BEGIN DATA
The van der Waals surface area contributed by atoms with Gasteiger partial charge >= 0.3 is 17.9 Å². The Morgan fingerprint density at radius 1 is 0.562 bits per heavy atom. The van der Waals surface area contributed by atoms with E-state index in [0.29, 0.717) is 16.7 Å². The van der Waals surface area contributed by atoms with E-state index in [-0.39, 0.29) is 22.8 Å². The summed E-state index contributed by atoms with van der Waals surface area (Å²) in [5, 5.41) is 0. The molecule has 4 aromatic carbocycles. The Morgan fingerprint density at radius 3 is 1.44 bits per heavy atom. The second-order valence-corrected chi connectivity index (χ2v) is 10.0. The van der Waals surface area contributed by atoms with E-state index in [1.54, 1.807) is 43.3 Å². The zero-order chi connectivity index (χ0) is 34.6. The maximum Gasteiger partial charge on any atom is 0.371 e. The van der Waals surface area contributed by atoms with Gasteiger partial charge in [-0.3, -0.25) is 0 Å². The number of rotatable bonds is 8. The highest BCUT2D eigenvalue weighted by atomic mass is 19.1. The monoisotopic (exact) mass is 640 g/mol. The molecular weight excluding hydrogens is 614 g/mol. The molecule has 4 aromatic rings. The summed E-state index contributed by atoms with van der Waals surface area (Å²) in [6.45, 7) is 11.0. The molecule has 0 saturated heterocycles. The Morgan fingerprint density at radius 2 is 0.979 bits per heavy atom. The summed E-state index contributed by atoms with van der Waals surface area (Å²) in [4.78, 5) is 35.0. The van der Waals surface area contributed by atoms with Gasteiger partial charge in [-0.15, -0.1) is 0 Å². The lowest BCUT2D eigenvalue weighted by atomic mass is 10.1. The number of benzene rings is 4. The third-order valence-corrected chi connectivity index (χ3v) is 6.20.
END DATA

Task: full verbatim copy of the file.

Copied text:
The van der Waals surface area contributed by atoms with Gasteiger partial charge >= 0.3 is 17.9 Å². The Morgan fingerprint density at radius 1 is 0.562 bits per heavy atom. The van der Waals surface area contributed by atoms with E-state index in [0.29, 0.717) is 16.7 Å². The van der Waals surface area contributed by atoms with E-state index in [-0.39, 0.29) is 22.8 Å². The summed E-state index contributed by atoms with van der Waals surface area (Å²) in [5, 5.41) is 0. The molecule has 4 aromatic carbocycles. The Morgan fingerprint density at radius 3 is 1.44 bits per heavy atom. The second-order valence-corrected chi connectivity index (χ2v) is 10.0. The van der Waals surface area contributed by atoms with E-state index in [1.54, 1.807) is 43.3 Å². The zero-order chi connectivity index (χ0) is 34.6. The maximum Gasteiger partial charge on any atom is 0.371 e. The van der Waals surface area contributed by atoms with Gasteiger partial charge in [-0.3, -0.25) is 0 Å². The number of rotatable bonds is 8. The highest BCUT2D eigenvalue weighted by atomic mass is 19.1. The monoisotopic (exact) mass is 640 g/mol. The molecular weight excluding hydrogens is 614 g/mol. The molecule has 4 aromatic rings. The summed E-state index contributed by atoms with van der Waals surface area (Å²) in [6.45, 7) is 11.0. The molecule has 0 saturated heterocycles. The Morgan fingerprint density at radius 2 is 0.979 bits per heavy atom. The summed E-state index contributed by atoms with van der Waals surface area (Å²) in [4.78, 5) is 35.0. The van der Waals surface area contributed by atoms with Gasteiger partial charge in [-0.15, -0.1) is 0 Å². The lowest BCUT2D eigenvalue weighted by atomic mass is 10.1. The number of benzene rings is 4. The third-order valence-corrected chi connectivity index (χ3v) is 6.20.